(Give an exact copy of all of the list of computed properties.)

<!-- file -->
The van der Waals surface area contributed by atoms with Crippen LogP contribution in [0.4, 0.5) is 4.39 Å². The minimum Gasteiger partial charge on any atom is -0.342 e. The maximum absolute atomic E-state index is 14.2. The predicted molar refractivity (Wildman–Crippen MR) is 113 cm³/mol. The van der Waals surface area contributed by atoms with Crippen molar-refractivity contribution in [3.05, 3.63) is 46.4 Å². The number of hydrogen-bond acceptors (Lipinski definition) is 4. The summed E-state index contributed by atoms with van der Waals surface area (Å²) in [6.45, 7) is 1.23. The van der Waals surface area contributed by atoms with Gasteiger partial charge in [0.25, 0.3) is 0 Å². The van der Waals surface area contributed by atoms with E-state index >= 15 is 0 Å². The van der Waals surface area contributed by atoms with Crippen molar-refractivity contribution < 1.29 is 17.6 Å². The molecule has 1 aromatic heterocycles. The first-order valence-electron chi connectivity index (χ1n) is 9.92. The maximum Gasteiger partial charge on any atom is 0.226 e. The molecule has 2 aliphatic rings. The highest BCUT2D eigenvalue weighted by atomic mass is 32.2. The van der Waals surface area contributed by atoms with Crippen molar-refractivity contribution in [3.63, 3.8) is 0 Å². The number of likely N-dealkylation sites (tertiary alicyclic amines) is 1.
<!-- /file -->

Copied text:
The van der Waals surface area contributed by atoms with Crippen LogP contribution in [0.4, 0.5) is 4.39 Å². The minimum Gasteiger partial charge on any atom is -0.342 e. The maximum absolute atomic E-state index is 14.2. The predicted molar refractivity (Wildman–Crippen MR) is 113 cm³/mol. The van der Waals surface area contributed by atoms with Crippen molar-refractivity contribution in [3.05, 3.63) is 46.4 Å². The number of hydrogen-bond acceptors (Lipinski definition) is 4. The summed E-state index contributed by atoms with van der Waals surface area (Å²) in [6.45, 7) is 1.23. The van der Waals surface area contributed by atoms with Gasteiger partial charge in [0.25, 0.3) is 0 Å². The van der Waals surface area contributed by atoms with E-state index >= 15 is 0 Å². The van der Waals surface area contributed by atoms with Crippen molar-refractivity contribution < 1.29 is 17.6 Å². The molecule has 1 aromatic heterocycles. The first-order valence-electron chi connectivity index (χ1n) is 9.92. The maximum Gasteiger partial charge on any atom is 0.226 e. The molecule has 2 aliphatic rings. The highest BCUT2D eigenvalue weighted by atomic mass is 32.2. The van der Waals surface area contributed by atoms with Crippen molar-refractivity contribution in [3.63, 3.8) is 0 Å². The number of likely N-dealkylation sites (tertiary alicyclic amines) is 1.